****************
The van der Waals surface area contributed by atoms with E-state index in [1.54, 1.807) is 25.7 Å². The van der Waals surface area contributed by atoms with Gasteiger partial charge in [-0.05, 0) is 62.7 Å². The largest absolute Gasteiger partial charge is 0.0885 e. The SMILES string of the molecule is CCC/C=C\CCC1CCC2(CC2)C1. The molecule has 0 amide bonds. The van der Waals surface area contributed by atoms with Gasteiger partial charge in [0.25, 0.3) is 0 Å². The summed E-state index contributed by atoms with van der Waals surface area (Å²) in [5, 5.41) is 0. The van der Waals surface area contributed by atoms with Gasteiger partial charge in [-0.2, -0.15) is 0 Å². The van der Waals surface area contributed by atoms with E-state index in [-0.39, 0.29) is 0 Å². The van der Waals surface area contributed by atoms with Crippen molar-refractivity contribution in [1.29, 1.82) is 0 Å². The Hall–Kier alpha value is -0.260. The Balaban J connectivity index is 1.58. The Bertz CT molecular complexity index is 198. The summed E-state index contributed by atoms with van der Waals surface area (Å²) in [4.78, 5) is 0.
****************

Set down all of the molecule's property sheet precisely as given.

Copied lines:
The van der Waals surface area contributed by atoms with E-state index in [1.54, 1.807) is 25.7 Å². The van der Waals surface area contributed by atoms with Gasteiger partial charge in [-0.05, 0) is 62.7 Å². The largest absolute Gasteiger partial charge is 0.0885 e. The SMILES string of the molecule is CCC/C=C\CCC1CCC2(CC2)C1. The molecule has 0 amide bonds. The van der Waals surface area contributed by atoms with Gasteiger partial charge in [0.25, 0.3) is 0 Å². The summed E-state index contributed by atoms with van der Waals surface area (Å²) in [5, 5.41) is 0. The van der Waals surface area contributed by atoms with Gasteiger partial charge in [-0.2, -0.15) is 0 Å². The van der Waals surface area contributed by atoms with E-state index in [-0.39, 0.29) is 0 Å². The van der Waals surface area contributed by atoms with Crippen molar-refractivity contribution in [1.29, 1.82) is 0 Å². The Hall–Kier alpha value is -0.260. The Balaban J connectivity index is 1.58. The Bertz CT molecular complexity index is 198. The summed E-state index contributed by atoms with van der Waals surface area (Å²) in [4.78, 5) is 0.